Now let's fill our files with some content. The inventory.yml will tell Ansible which servers it should use. You can have multiple of these files and therefore run the same playbooks for different sets of machines. If you want to learn more about the Ansible inventory, I recommend starting here.

      connection: "local"


This file describes that we have one host localhost, which has exactly one variable connection: "local" assigned to it. This variable will force Ansible to run the playbook locally and not connect via ssh to the target machine.

The second step will be our playbook. This playbook is even easier to read, and I would wonder if you need any special explanation what's going on.

- name: "Install and start Apache httpd"
  hosts: "all"

    - name: "Install httpd"
        name: "httpd"
        state: "present"
      become: True
    - name: "Start and enable httpd"
        name: "httpd.service"
        state: "started"
        enabled: true
      become: True


As you may have guessed already, we will install a package "httpd" and start and enable the service "httpd.service". Before running the playbook and test, if everything works, I will explain the syntax a bit.

The first 2 lines tell the playbook how it is named and which scope (hosts from inventory) it should use.

The tasks: statement opens the task context, so we can start writing tasks. Afterwards, you will see 2 tasks. The name: "Install httpd" task, uses the package module to make the package httpd present. The name: "Start and enable httpd" task will use the service module to start and enable the httpd service (httpd.service is the correct naming for systemd service units). Both tasks are having a special statement become: True, which will tell Ansible to run these tasks with privileges (root).

Now, lets finally run and test the playbook.

# Run the playbook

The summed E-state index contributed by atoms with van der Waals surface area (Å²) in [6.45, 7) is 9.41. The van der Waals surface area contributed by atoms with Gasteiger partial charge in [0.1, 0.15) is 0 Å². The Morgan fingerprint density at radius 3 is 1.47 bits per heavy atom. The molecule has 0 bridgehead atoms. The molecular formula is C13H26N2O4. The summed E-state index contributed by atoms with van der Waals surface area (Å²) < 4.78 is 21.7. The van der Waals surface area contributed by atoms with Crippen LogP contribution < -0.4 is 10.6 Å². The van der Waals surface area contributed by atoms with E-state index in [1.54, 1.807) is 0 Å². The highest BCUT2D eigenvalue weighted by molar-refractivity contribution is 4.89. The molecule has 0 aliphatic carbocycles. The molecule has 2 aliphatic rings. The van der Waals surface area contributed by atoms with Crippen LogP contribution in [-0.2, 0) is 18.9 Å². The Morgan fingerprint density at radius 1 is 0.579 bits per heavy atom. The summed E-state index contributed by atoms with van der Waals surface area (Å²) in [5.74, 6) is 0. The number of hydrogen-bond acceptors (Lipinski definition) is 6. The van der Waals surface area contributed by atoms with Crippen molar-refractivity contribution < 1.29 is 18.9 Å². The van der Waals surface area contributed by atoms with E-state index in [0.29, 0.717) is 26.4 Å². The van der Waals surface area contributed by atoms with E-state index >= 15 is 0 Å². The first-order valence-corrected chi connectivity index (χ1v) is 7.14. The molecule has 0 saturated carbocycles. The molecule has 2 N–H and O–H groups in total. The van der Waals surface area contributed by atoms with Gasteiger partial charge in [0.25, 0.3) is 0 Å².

$ ansible-playbook -i inventory.yml --ask-become-pass playbook.yml

# Check if the webserver is running
$ curl localhost:80

The first task will run the playbook and ask you for your sudo password. After a short wait, you will be able to check the web server running on your localhost / test machine.

That's it. You successfully ran your first Ansible Playbook!

I will ensure to provide more guides during the next couple of weeks to explain everything about playbooks, roles, variables, etc, etc. For the time being, please also check out the official Ansible documentation.

What is Ansible? | Ansible Quick Start Video
Watch our Ansible Quick Start video and learn how to get started automating with Ansible.
Getting Started — Ansible Documentation
User Guide — Ansible Documentation
Ansible vs Terraform: Key Differences and Comparison of Tools
Both Terraform and Ansible are DevOps tools, but how do these DevOps tools differ? In short, Terraform is an open-source, Infrastructure as Code platform, while Ansible is an open-source configuration management tool.


Automation will help to reduce risks, make tasks reproducible and scalable, it enhances collaboration and provides ways for scaling. Ansible is a very simple tool, that is easy to learn to have the first success stories in 5 minutes or even less.